People who kill themselves in this way are usually those with ready access to firearms: gun owners and their family members. Gun owners are not more suicidal than people who don’t own guns, but attempts with guns are more likely to be fatal.
For more on this, here’s an excerpt from my upcoming book, The Art of Playing Defense:
Before diving in, I want to be clear that I don’t question the right of law-abiding citizens to have a gun – I just, in most cases, question their wisdom.
The combination of the coronavirus and the George Floyd/Black Lives Matter/Defund the Police movement has led to a surge in people buying guns. Background checks were up 70% year over year in June 2020, for example.
Most people have a gun for safety – to protect themselves – yet ironically, it’s the single thing in their home most likely to harm them or a loved one.
Gun accidents are alarmingly common. Think of the young man who comes home late and is shot by his father, who thought he was an intruder. Or the guy who shoots his friend or wife in a burst of rage (the presence of a gun in a domestic violence situation increases the risk of homicide six-fold). Or the child who plays with a gun and it goes off (tragically, children aged five to 11 are 11 times more likely to be fatally shot in the United States than in any other developed country).
I’ve seen how easily it can happen. In high school, I almost shot my best friend with a shotgun while hunting. I was walking in the lead, and he was 30 feet behind me. Suddenly, a pheasant burst out of the brush behind us, and we both turned at the same time and shot. He brought down the bird. I, on the other hand, saw my buckshot whiz only inches above the top of his head (I didn’t tell him for 20 years)!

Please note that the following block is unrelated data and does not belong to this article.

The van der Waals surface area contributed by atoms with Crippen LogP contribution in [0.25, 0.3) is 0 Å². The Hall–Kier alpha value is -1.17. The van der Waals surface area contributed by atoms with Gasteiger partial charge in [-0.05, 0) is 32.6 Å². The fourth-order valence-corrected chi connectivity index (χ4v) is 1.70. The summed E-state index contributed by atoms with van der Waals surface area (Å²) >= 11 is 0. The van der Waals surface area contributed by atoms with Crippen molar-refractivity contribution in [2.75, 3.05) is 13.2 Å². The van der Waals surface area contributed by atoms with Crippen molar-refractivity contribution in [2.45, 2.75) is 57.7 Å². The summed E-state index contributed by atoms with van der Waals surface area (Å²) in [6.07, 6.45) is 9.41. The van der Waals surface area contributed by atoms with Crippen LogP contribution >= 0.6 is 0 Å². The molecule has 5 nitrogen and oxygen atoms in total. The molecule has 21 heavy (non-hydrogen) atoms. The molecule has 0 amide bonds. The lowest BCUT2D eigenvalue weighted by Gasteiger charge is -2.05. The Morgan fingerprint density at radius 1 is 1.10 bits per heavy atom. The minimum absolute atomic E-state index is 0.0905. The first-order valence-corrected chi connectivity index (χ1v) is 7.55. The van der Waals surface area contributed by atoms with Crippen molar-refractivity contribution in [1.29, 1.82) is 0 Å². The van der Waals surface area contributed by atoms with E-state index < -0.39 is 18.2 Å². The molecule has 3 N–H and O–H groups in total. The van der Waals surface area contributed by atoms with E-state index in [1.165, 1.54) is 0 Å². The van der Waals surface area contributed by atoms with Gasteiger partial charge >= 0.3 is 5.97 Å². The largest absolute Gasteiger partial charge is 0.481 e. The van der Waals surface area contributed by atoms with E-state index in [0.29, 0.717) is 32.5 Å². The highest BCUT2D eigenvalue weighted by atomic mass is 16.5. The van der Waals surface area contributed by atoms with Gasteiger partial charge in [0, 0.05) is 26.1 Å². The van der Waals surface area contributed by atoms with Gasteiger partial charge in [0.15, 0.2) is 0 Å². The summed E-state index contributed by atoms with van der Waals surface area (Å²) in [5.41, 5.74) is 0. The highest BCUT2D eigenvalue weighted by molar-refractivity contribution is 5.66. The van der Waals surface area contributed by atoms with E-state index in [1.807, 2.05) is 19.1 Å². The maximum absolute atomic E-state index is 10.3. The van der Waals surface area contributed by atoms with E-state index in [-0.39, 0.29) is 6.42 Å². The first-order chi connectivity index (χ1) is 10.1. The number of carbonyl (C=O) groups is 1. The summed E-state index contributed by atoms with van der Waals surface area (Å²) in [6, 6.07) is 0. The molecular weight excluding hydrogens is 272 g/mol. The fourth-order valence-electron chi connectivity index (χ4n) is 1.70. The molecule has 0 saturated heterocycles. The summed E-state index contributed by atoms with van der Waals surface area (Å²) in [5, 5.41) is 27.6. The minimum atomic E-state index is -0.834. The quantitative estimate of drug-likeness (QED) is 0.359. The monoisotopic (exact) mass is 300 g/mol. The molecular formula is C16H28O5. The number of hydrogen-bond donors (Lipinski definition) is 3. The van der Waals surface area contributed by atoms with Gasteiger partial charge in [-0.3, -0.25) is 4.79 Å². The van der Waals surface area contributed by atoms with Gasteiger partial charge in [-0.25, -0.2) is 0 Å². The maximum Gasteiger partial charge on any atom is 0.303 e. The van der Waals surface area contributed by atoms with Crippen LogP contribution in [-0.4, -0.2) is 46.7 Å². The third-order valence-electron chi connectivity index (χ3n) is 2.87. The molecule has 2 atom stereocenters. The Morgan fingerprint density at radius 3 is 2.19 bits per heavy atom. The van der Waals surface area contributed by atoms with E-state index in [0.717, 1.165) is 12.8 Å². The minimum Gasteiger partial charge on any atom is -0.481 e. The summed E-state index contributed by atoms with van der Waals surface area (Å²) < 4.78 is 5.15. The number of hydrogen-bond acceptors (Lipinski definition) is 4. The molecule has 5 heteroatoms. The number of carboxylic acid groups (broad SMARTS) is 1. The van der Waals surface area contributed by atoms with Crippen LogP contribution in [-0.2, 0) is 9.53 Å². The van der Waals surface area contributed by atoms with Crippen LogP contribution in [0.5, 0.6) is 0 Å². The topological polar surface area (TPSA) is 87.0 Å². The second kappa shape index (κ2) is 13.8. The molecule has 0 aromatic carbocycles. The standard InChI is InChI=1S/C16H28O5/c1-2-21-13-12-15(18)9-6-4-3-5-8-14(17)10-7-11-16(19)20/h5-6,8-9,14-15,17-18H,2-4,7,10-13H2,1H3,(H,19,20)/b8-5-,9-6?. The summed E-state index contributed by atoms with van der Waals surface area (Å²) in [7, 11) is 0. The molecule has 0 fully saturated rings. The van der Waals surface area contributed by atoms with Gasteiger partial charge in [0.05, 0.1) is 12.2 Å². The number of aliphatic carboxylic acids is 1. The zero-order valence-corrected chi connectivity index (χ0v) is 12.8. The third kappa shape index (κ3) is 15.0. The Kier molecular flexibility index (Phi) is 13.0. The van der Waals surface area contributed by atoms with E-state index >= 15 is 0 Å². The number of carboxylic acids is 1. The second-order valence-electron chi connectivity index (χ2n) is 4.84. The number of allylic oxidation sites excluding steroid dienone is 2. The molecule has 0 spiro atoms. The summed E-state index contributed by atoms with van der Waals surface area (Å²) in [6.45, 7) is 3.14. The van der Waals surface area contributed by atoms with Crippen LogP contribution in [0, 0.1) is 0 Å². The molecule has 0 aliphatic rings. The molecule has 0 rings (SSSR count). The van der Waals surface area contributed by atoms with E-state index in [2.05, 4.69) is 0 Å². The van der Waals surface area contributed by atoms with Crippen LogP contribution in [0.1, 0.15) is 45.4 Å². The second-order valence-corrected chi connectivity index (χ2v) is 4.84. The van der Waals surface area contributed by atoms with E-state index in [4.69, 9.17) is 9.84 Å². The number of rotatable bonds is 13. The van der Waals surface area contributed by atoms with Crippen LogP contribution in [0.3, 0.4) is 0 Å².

But the biggest risk of having a gun in your house isn’t an accident – it’s suicide. There’s a lot of (well-deserved) press around guns being used to murder people, but 60% of gun deaths in 2017 were from suicide, not homicide.
Overall, gun owners are nearly four times as likely to die by suicide than people without guns, even when controlling for gender, age, race, and neighborhood.
The risk is particularly high for first-time gun buyers. A recent study tracked nearly 700,000 first-time handgun buyers in California, year by year, and compared them with similar non-owners, measuring risk by gender. Men who bought a gun for the first time were eight times more likely to kill themselves by gunshot in the subsequent 12 years than non-owners; women were 35 times as likely to do so.
Speaking of gender differences, 16% of men who attempt suicide succeed, but only 3% of women do because men are far more likely to use a gun, which is fatal 82.5% of the time. Women, in contrast, are most likely to take pills/poison, which is fatal only 1.5% of the time.
Those who doubt that it matters – “If the first attempt fails, they’ll just do it later” – couldn’t be more wrong. In fact, of the 91% of people who survive their first suicide attempt, 70% never try again and only 7% later succeed.
This is because, contrary to popular perception, most suicide attempts are impulsive, prompted by a fleeting crisis, depression, drunkenness (33%), or drugs (24%). Thus, it’s critical that there isn’t a gun nearby when the impulse strikes.
To understand how important it is to keep guns out of homes, consider this: the suicide attempt rate in South Carolina is 28% higher than in Maryland, yet the suicide death rate is 67% higher. Why? More homes with guns.
In summary, if you own a gun, I strongly urge you to think long and hard about the risk you’re taking. Do you really need it? Unless you live in a high-crime neighborhood, you’ll probably never use it to protect yourself.
If you feel that you must own a gun, at least get a big one – handguns are used in 69% of firearm suicides (65% for males, 88% for females). And make it difficult to access. Keep the unloaded gun separate from the ammunition, which should be under lock and key (and don’t tell anyone in the family where the key is). If you use it for hunting, can you keep it somewhere out of your home?